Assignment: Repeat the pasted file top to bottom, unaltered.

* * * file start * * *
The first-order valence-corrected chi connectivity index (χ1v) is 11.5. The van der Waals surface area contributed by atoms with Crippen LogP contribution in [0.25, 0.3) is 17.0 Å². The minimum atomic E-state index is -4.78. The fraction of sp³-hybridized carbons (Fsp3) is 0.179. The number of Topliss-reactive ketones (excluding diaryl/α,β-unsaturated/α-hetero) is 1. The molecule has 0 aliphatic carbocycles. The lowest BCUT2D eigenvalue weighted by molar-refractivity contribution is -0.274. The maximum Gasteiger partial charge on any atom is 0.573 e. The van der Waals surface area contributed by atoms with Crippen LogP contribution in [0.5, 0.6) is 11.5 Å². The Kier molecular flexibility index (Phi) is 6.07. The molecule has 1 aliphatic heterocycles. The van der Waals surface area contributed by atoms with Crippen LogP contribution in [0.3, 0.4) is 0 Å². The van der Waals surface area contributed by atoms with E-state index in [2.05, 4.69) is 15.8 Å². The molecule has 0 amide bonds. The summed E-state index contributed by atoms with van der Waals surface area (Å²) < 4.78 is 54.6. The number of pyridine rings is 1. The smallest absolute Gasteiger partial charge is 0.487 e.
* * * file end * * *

The first-order valence-corrected chi connectivity index (χ1v) is 11.5. The van der Waals surface area contributed by atoms with Crippen LogP contribution in [0.25, 0.3) is 17.0 Å². The minimum atomic E-state index is -4.78. The fraction of sp³-hybridized carbons (Fsp3) is 0.179. The number of Topliss-reactive ketones (excluding diaryl/α,β-unsaturated/α-hetero) is 1. The molecule has 0 aliphatic carbocycles. The lowest BCUT2D eigenvalue weighted by molar-refractivity contribution is -0.274. The maximum Gasteiger partial charge on any atom is 0.573 e. The van der Waals surface area contributed by atoms with Crippen LogP contribution in [0.5, 0.6) is 11.5 Å². The Kier molecular flexibility index (Phi) is 6.07. The molecule has 1 aliphatic heterocycles. The van der Waals surface area contributed by atoms with Crippen LogP contribution in [0.3, 0.4) is 0 Å². The van der Waals surface area contributed by atoms with E-state index in [2.05, 4.69) is 15.8 Å². The molecule has 0 amide bonds. The summed E-state index contributed by atoms with van der Waals surface area (Å²) < 4.78 is 54.6. The number of pyridine rings is 1. The smallest absolute Gasteiger partial charge is 0.487 e.